There is nowhere quite like the Skissernas Museum in Lund, southern Sweden, a collection which describes itself as being concerned with ‘artistic process and public art’. Put more simply, it is a museum of work in progress, of sketches, maquettes, models and archival material for the creation of major public art commissions, including those aborted or long since lost. Founded in 1934 by Ragnar Josephson, professor of art history at the University of Lund, it holds tens of thousands of items, by Swedish and international artists, and remains unique in pursuing Josephson’s single-minded objective – to catch, and celebrate, the making of public art as a phenomenon of its time. For all the differences between notions of what constituted public art in the early 20th century and the versions of patronage and realisable ideas in play a century later, it remains resonant and offers options ranging from artists in residence to the enormous ambitions of a Christo-wrapped landscape. The cumulative effect is extraordinary, art in flux in many instances, caught even while the eventual outcome remained uncertain and the thinking behind it was still developing.
In 1941 a former teacher training college on the university site was earmarked to house material ranging from postcards to full-size models, much of it donated by the artists. Over the decades the museum has expanded its collections and ambitions enormously, while remaining on the same site, set within a park and amid the pleasing urban landscape of the University of Lund. Successive directors have wrestled with the etymology of the continually renamed museum, which now rests content with Skissernas, Swedish for ‘sketches’, to reflect the notion of key, if fugitive, moments in an artist’s thinking. Early thoughts, incomplete renderings, failed attempts to please a patron – these are packed to the ceiling on the walls of the soaring galleries, like some Renaissance fine-art collection or Victorian mansion, shorn of elaborate frames or decorative features.
The galleries are immense, the first devoted to Swedish works, the next to artists from elsewhere, of which French names take the lion’s share. Fernand Léger, Jean Arp, Henry Moore and Sonia Delaunay rub shoulders, and a further gallery is devoted to material from Mexico and beyond, with Diego Rivera strongly represented. Throughout, the visitor is required to work a bit; sometimes to identify which items should be read as a sequence, such as Matisse’s scheme for the Chapelle du Rosaire at Vence, elsewhere to consider the fate of a building where a decorative panel, displayed here, might have been applied. Two sketches by Barbara Hepworth are a reminder of her Meridian bronze, which stood in front of the long-gone State House Holborn. (It now resides in the PepsiCo Sculpture Park in Purchase, NY.) The collection as a whole can be seen as a window thrown open on certain moments of national and regional ambition, a political litmus paper, in which artistic ambitions were both nurtured and dashed.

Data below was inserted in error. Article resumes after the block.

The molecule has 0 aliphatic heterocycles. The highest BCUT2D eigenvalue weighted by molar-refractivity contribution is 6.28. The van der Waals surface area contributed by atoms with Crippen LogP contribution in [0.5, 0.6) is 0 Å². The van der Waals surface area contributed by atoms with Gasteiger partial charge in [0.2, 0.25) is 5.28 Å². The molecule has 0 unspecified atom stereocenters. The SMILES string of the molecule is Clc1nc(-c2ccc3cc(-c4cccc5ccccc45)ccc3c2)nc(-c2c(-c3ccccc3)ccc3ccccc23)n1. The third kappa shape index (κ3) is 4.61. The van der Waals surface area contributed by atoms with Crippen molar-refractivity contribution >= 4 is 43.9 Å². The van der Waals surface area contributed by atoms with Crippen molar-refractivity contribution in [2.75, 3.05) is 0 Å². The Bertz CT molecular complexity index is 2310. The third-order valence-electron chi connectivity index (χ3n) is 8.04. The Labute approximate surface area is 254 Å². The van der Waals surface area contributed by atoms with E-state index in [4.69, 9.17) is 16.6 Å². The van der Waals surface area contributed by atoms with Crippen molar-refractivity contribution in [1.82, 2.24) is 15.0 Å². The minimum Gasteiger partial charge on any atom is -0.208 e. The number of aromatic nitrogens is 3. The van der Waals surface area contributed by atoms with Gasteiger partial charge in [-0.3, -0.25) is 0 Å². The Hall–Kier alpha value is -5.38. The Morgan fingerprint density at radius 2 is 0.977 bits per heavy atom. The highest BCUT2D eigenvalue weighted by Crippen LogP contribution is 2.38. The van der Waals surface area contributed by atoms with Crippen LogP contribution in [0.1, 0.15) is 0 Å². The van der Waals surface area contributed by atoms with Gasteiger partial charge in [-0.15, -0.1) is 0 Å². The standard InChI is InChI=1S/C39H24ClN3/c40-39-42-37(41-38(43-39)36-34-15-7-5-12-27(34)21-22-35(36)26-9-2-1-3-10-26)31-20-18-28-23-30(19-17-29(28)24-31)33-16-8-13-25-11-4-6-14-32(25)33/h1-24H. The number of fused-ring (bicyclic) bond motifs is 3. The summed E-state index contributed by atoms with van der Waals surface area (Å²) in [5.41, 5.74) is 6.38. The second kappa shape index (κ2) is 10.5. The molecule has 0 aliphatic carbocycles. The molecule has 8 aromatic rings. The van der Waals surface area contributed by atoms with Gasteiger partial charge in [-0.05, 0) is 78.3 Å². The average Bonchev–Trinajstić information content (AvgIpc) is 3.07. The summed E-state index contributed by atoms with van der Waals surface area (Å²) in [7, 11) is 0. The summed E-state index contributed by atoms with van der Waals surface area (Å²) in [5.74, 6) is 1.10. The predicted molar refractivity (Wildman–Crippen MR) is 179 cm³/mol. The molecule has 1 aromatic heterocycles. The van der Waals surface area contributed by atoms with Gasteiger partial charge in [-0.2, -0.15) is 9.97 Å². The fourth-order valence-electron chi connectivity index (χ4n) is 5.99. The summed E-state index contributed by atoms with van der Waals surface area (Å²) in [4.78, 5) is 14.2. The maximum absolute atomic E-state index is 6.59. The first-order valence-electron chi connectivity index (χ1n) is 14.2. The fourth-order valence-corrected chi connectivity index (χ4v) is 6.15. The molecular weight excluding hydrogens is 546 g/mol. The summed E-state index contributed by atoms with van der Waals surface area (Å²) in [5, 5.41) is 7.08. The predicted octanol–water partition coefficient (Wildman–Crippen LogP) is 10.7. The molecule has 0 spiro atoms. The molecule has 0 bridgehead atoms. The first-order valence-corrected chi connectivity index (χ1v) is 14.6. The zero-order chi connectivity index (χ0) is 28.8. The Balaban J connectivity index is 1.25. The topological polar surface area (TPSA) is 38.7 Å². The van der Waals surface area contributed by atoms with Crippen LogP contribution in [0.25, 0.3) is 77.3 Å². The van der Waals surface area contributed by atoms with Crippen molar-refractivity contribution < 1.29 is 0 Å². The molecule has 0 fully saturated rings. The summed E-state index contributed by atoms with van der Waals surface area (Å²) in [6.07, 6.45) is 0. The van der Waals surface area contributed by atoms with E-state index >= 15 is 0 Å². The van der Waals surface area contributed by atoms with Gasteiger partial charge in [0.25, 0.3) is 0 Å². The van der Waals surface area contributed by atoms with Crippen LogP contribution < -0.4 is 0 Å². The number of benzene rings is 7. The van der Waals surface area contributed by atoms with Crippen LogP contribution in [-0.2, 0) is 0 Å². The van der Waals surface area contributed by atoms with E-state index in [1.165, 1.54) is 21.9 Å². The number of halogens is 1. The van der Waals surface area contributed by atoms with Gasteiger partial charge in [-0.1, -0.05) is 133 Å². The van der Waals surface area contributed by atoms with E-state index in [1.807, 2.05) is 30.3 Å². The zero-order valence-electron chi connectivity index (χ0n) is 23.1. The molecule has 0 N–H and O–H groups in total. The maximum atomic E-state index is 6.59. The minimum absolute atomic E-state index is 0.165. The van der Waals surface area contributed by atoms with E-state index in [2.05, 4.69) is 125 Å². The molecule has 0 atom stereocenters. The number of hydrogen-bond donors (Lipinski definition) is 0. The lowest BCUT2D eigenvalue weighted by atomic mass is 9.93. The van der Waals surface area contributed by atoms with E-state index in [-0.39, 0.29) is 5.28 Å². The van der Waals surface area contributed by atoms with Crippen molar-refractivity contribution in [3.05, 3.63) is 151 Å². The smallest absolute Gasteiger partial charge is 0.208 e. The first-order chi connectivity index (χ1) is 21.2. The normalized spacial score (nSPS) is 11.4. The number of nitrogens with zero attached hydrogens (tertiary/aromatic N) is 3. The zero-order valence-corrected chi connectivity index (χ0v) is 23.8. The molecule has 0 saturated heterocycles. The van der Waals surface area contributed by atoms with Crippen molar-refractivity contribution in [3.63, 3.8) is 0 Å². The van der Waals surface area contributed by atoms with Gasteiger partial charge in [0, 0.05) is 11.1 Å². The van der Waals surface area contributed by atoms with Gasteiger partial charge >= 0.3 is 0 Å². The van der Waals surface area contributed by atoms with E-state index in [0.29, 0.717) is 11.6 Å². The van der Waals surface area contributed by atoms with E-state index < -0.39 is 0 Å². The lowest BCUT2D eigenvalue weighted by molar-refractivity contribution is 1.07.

A challenge that confronts the museum in 2019 is the lack of connection between public art as currently perceived, whether street murals or graffiti, evanescent performance or video, and that of the mid 20th century and earlier, in which major state, institutional and municipal endeavours were frequently crowned by a large piece of statuary, mosaic or painting. Yet the clamour for the reinstatement of Eduardo Paolozzi’s murals at Tottenham Court Road attests to the significance such pieces have for the public. The recent proliferation of memorials in Britain, good, bad and indifferent art as they may be, also points to a perceived need for conventional, or conventional enough, markers of great events or key people. The maquettes and working sketches for a statue to commemorate Strindberg, currently displayed upstairs in the smaller galleries devoted to temporary exhibitions, can be helpfully set against a recent show at Firstsite Colchester, in which the process of Gillian Wearing’s design and making of her fine statue to Millicent Fawcett was shown.
The Skissernas Museum’s director Patrick Amsellem is keeping it on track with imagination and brio, gaining for his charge the Swedish Museum of the Year Award for 2019. In 2017 the Swedish architecture firm Elding Oscarson completed a light-filled sequence of introductory spaces, in the shape of a double-height entrance foyer and (discreet) shop, a restaurant and, beyond, the newly covered inner courtyard, the Birgit Rausing Hall, providing much-needed space for meetings and social events. The Corten-clad façade has a touch of Anthony Caro or Richard Serra about it. The new foyer, which generously and physically embraces its surroundings, the foliage and the brickwork of the neighbourhood visible through large irregular-size windows, seems emblematic of openness. A new programme of artists in residence underlines this sense of connection to the world beyond the museum walls; for this is not just a splendid cemetery filled with great artists’ work for major projects, as it must have once seemed, but a place that offers a perfect arena in which to consider and discuss the central place of art within society.
The loss of the National Glass Centre would be a shattering blow